Alex Nsengimana lost almost his entire family in the Rwandan genocide when he was just six years old, but years later he has found the strength to forgive those who shattered his childhood.
The genocide began on April 7 1994, after President Juvénal Habyarimana – a member of the Hutu tribe – was killed as his plane was shot down over the capital city of Kigali. Hutus took to the streets, slaughtering Tutsis, with whom they were engaged in an ongoing civil war, as well as moderate members of their own tribe. The killings would last 100 days, leaving around 800,000 dead, and devastating the entire Rwandan nation – which is still suffering from the tragedy today.
Alex was able to hide from the killing with his brother and sister, but their grandmother and uncle weren't so fortunate. They were both brutally murdered in front of the young children.
Alex and his siblings then escaped to Kigali to find their aunt, but found it was just as dangerous in the city. "Life was not any better there," he explains, though adding that he believes God was looking after them even during those terrible days.
"One day God saved our lives. The militiaman's gun did not load when he was about to shoot my family and me. We eventually packed the little things we could carry with us and ran up and down the hills of Rwanda. Wherever the night found us was where we slept."
The children managed to find protection with the Tutsi-majority Rwandan Patriotic Front, and were eventually put into an orphanage, which is where Alex first came to know Christ. He received a box of gifts through the Operation Christmas Child outreach programme run by Samaritan's Purse.
"As a seven-year-old, living in the Rwandan orphanage, one of these shoebox gifts brought hope to my life," he says. "I want people to know that they can make a difference in a child's life in a very simple way."
It is this hope that has transformed Alex's life. He was adopted by an American family and moved to the States, where he has managed to find peace despite the devastation of his childhood. He says, however, that many Rwandans are still suffering from the effects of the genocide.
"The genocide left a legacy of emotional, physical and financial wounds. The physical and financial wounds are healing more so than the emotional ones; this is what is affecting individuals and families the most 20 years later," he explains.
He believes that there are several factors blocking his country from reconciliation and restoration.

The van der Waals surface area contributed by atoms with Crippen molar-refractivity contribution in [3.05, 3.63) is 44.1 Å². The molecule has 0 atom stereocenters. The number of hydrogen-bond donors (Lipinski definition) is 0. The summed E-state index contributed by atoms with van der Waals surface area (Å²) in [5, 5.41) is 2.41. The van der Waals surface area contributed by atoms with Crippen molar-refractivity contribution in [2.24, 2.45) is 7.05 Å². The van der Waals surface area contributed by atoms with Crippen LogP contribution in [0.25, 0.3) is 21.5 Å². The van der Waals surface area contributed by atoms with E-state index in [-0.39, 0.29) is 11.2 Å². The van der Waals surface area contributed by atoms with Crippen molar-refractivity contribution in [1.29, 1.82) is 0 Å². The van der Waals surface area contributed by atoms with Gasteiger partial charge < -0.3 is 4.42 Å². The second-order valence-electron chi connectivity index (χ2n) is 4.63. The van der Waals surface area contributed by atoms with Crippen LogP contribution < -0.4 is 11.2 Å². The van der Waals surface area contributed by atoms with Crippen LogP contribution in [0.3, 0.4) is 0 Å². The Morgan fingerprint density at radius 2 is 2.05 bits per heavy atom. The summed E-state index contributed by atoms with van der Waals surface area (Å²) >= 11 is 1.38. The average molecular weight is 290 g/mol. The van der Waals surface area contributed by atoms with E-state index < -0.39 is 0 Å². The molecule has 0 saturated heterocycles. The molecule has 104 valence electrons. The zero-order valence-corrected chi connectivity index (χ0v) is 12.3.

"One is the spiritual poverty," he contends. "During the genocide, instead of the churches being a safe haven for people they became slaughterhouses, because those who ran the church were part of the militias. Many people are blaming God for what happened in Rwanda.
"My second suggestion is imbedded within the Rwandan culture. Our culture is a very closed and very private culture – so much so that many Rwandans don't talk about what happened during the genocide. This process is not easy, but I believe that sharing and being open about what happened can heal unhealed wounds. Even those that people do not know they have.
"I remember when I was asked to share my life experience for the first time and how great it felt when I was able to let go a little bit. I realised that talking about what happened does not disrespect my beloved grandmother and uncle, but in doing so I found peace, and that's what they would wish for me. When God revealed to me that he had a plan for my life, I saw the miracles that he did to save my life. Accepting Jesus Christ into my life helped me deal with my emotional wounds. I am very grateful for the many people that God used to help me in the process."
Last year, Alex travelled to Rwanda to meet face-to-face with those who murdered his family; he offered them forgiveness, and prayed with them.
"The love of Jesus Christ and of the people around me helped me and showed me that I wanted to share that same love with others. One day I was asked: 'Alex, what if today you sit and share a meal with a person who has caused you the most pain in your life. What would you do?' I did not want to think about the question too long because I knew the answer very well, but this question would not leave my mind. I also read in the Bible that we are all created in God's image. I asked myself: how could a person who killed my uncle and grandmother be created in God's image?
"In my struggles to find healing, I started to pray to God to heal me by helping me meet the people who caused me the most pain. It was the most peaceful moment of my life when I was able to meet the man who killed my uncle last year! I am thankful God answered my prayer. My healing process continues."
Alex is passionate about helping others to find the freedom that he has experienced, and believes it is possible through a steadfast faith in God.
"It is my prayer that through the love of our Lord Jesus Christ my fellow Rwandans can be healed," he says.
"We are all on this journey together. I have seen that healing take place in the lives of many people, which gives me great hope for the others.
"My prayer is that God will continue to reveal himself to the people of Rwanda and that they can receive the healing that comes from him, the God that gave reconciliation to us: 'For if, while we were God's enemies, we were reconciled to him through the death of his Son, how much more, having been reconciled, shall we be saved through his life! Not only is this so, but we also boast in God through our Lord Jesus Christ, through whom we have now received reconciliation'" (Romans 5:10-11, NIV).